INDIANAPOLIS (AP) — Chip Ganassi said Friday he doesn’t believe he’s the right car owner to help Danica Patrick move to NASCAR, and he advised the driver to accomplish her goals in IndyCar before switching formulas.

Ganassi, who owns race teams in IndyCar, NASCAR and Grand-Am, was one of the few car owners with the ability to offer Patrick a slow transition into stock cars that also allowed her to stay in open-wheel racing. But speaking before NASCAR practice at Indianapolis Motor Speedway, he said he’s not the right car owner for her potential move.

“My counsel to her was she’s pretty close to making that last step in IndyCar racing, and she could easily do that in the next three or four years and still do (NASCAR),” Ganassi said. “She’s one of those athletes that she can make a lot of turns in her career today and will still be able to make other turns in the future. It’s up to her.”

Patrick is in the final year of her three-year IndyCar contract with Andretti-Green Racing, and has said she’ll wait until the end of the season to solidify her next move. But she hasn’t ruled out a move to NASCAR, a series that would give the glamour girl tremendous earning potential in both salary, sponsorship and marketing opportunities.

She’s currently fifth in the IndyCar standings, while Ganassi drivers Dario Franchitti and Scott Dixon are first and second. Ganassi said he’s only “maybe” interested in adding her to his IndyCar lineup, but isn’t tremendously interested in expanding to three cars because of the potential disruption to an operation that’s currently clicking.

Patrick initially said her NASCAR interest was primarily in moving directly to a premier Sprint Cup Series team. She’s since wavered and said she’d explore transitioning in through a lower series. She visited several NASCAR shops in North Carolina last week, including current points leader Tony Stewart’s new team.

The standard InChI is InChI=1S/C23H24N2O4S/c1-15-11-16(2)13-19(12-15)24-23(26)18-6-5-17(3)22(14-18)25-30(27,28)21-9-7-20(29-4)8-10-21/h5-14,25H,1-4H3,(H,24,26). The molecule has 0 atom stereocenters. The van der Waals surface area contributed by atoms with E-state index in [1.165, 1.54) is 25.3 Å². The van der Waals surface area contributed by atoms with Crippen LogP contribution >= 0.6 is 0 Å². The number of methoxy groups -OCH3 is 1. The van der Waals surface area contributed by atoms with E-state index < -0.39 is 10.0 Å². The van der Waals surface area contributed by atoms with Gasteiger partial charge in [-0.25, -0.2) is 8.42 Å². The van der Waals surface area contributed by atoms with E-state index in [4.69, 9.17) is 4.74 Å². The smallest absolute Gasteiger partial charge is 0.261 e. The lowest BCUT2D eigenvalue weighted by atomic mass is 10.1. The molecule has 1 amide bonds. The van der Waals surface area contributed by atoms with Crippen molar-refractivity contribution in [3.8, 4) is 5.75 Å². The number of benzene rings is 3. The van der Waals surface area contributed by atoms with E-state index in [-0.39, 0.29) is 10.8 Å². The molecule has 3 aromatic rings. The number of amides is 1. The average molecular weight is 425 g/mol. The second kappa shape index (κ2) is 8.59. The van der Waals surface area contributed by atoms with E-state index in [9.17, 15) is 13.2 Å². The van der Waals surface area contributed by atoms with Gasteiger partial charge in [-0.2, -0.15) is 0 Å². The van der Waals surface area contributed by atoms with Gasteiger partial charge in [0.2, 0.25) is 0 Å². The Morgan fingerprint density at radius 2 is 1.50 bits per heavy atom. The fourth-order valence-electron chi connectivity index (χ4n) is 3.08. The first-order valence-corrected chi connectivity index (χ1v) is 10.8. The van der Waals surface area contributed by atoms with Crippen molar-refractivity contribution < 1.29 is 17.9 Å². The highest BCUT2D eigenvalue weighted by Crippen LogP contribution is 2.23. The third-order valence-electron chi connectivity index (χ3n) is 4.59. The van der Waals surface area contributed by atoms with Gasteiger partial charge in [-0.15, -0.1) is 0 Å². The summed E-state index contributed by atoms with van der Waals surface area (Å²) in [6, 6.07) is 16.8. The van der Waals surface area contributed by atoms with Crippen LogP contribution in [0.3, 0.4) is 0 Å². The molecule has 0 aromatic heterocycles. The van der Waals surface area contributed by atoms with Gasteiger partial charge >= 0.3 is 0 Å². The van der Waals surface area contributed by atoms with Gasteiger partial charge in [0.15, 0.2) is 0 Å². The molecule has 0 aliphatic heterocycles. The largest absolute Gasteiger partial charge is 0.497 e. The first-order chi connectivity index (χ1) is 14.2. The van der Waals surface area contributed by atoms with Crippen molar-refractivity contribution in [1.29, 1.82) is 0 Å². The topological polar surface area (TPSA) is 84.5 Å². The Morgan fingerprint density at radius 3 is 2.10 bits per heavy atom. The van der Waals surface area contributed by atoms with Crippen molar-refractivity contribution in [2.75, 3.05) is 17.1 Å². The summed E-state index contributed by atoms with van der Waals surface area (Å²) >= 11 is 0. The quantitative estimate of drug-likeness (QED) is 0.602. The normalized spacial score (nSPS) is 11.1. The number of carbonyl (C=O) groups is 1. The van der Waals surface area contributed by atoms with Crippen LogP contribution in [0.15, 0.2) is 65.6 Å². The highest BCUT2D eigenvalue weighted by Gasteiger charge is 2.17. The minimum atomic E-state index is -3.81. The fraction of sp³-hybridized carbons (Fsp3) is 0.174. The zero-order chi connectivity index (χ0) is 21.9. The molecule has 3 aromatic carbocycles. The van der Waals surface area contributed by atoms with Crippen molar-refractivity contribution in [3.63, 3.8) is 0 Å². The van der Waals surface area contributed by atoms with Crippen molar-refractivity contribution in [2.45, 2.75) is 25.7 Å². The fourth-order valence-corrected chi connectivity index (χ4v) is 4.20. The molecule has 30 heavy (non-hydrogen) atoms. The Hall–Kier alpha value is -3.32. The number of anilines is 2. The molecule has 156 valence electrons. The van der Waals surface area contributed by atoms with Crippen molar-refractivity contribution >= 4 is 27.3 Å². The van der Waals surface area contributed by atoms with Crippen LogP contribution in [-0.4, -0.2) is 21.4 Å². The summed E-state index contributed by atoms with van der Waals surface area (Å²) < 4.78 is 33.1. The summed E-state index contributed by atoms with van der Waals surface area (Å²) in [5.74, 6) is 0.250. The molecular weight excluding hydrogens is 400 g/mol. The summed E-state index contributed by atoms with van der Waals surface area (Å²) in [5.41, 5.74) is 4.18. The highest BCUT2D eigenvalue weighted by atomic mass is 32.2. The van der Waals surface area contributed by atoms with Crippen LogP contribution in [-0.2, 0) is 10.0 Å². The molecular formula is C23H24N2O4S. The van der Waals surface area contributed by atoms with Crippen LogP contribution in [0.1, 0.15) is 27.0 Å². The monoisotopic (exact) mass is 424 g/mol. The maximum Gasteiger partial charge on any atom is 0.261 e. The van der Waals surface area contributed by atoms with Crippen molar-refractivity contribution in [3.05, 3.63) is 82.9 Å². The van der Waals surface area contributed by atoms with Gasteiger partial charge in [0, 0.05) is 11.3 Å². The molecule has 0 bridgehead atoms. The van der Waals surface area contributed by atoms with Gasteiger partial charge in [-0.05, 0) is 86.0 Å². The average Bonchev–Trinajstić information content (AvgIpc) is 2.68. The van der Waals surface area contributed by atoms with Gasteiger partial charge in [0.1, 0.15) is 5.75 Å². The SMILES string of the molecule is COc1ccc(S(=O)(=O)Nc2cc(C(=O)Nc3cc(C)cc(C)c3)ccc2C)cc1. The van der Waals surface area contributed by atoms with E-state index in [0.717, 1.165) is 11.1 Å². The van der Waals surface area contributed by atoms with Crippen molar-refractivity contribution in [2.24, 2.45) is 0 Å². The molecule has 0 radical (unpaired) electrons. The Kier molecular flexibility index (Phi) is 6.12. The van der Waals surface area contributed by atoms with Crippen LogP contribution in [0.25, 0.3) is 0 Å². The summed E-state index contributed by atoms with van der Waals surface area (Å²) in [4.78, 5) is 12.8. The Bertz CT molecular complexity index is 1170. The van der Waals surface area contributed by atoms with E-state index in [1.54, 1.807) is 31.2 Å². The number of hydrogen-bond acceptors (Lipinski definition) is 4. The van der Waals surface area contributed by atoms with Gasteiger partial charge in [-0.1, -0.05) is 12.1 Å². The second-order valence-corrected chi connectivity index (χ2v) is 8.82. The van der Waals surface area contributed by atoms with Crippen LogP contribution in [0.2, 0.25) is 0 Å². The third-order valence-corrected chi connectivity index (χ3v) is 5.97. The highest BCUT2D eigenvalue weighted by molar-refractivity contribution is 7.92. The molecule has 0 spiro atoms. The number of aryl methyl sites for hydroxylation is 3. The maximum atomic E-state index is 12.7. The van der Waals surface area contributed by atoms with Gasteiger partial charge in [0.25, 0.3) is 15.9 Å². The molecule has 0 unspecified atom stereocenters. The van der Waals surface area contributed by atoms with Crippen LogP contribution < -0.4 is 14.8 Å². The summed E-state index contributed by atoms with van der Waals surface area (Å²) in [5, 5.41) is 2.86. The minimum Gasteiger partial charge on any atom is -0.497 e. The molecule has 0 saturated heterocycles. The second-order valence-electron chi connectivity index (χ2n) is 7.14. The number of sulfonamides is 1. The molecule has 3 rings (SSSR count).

Because Ganassi successfully eased former Formula One driver Juan Pablo Montoya into NASCAR — in his third season, he’s currently in contention for a berth in the Chase for the championship — he potentially could help Patrick. But he’s comfortable with his five current drivers and isn’t looking to make a new hire.

“If she wanted to do NASCAR on a full-time basis, I would tell her there are better places to go and do it,” Ganassi said. “I don’t think our team is in a position to do it. It’s a real nice thing having a team of drivers that are veterans in their specific categories. That’s nothing against Danica. In these economic times, you need less variables. I don’t need more variables.”

Meanwhile, Ganassi was coy about several variables surrounding his NASCAR team, most notably the need to replace Martin Truex Jr. at the end of the season. Truex has signed with Michael Waltrip Racing for 2010. Because an undisclosed health issue sidelined Ganassi much of the last month, the car owner had been unavailable to address the opening on his race team.

He didn’t have much to offer upon his return Friday at Indy, where he unveiled a retro Target paint scheme on Montoya’s car that replicates their 2000 Indianapolis 500 winning car.

“Everybody is always worried about the seat to fill, and we’re going to fill it,” he said. “Everything is fine. I’m not going out of business, and I’m going to have two cars. You guys always ask these silly questions, I wish I had great answers for you. I’m unable to make things up. All I can tell you is we’re talking to a few guys, and I’ll tell you in due time.”

Ganassi said he expects his relationship with Theresa Earnhardt to continue next season — the two owners merged last November to create Earnhardt-Ganassi Racing — and they aren’t currently talking to new manufacturers. They have a Chevrolet deal, but all of General Motors’ funding has been reduced in the wake of its Chapter 11 restructuring.

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